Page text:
The Face Above Her Bed Said, 'Don't Be Afraid'
The conversion of Madeleine Enzlberger, a lost little Austrian girl who was found
The first thing I noticed when I met Madeleine Enzlberger this week in Vienna is that she glows. She really does. I’ve seen that sometimes with Christians whose faith has a certain purity. The sense of peace she exudes is especially striking when you consider that she is executive director of the Vienna-based NGO Observatory on Intolerance and Discrimination Against Christians in Europe, where she and her team keep track on rising persecution against Christians on a continent where few people seem to care.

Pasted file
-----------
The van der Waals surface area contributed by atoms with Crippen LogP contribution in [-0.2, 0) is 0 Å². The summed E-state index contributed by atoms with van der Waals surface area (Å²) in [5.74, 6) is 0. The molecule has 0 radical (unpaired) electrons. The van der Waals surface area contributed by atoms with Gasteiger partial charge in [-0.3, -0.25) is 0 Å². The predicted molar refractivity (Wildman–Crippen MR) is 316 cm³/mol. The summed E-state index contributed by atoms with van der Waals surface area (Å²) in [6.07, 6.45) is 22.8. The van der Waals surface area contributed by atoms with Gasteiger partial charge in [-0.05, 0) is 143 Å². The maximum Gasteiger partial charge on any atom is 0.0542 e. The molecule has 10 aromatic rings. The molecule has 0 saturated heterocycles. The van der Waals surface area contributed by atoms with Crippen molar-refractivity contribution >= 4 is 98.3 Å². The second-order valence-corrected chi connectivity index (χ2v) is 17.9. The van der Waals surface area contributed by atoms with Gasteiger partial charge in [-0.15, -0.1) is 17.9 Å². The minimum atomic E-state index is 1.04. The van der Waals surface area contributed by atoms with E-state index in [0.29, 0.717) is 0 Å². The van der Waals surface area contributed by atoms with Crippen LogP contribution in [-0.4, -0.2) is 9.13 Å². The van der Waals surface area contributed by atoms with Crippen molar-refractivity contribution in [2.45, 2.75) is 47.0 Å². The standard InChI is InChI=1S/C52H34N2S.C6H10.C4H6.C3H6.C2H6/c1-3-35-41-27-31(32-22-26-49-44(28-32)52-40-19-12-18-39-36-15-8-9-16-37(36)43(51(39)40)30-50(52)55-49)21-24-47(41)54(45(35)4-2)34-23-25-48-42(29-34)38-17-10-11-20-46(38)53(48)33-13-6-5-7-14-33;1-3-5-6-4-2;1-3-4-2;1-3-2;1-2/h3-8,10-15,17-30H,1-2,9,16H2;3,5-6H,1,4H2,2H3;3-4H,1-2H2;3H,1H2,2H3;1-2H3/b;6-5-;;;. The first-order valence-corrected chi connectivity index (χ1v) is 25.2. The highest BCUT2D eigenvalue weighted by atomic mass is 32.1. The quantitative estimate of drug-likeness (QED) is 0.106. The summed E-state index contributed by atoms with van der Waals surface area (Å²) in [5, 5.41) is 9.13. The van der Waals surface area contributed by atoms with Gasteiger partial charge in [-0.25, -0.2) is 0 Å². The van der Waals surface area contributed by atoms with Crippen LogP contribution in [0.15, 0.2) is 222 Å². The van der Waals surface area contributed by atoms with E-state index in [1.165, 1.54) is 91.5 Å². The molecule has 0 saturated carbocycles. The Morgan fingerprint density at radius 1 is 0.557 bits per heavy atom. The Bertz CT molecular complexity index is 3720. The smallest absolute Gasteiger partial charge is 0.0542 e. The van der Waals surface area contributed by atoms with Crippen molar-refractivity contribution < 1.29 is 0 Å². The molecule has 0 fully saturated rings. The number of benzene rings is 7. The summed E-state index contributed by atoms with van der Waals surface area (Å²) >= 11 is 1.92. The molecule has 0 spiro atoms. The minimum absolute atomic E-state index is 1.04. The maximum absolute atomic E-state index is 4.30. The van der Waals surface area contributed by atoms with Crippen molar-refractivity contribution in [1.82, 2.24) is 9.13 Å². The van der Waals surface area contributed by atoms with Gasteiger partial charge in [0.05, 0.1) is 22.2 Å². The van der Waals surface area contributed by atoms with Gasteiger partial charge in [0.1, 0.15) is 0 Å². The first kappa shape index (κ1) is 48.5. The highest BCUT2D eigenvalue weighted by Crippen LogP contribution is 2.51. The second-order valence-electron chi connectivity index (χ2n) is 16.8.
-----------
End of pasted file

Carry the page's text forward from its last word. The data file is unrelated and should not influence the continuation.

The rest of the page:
When I asked her to tell me her conversion story, Madeleine, who is 33, took me into the sad story of a little girl whose grandfather had been a Nazi concentration camp guard, whose parents — her actress mother and left-wing politician father — were divorced and deeply dysfunctional. Madeleine spent her youth longing for the safe and stable home she never knew. Though she had been baptized a Catholic in her native Austria, God was a stranger to young Madeleine. As an adult, she made a mess of her life, trying to find a sense of stability and meaning, but only stumbling deeper into a ditch. In this, says Madeleine, she is typical of so many of her generation, failed by the adults who should have nurtured and cherished them.
And then one night, as she lay in bed next to her sleeping boyfriend, a miraculous thing happened, an event that changed her forever. And it wasn’t the only miracle that led her to faith in Christ. What follows is the transcript of our conversation yesterday in Vienna.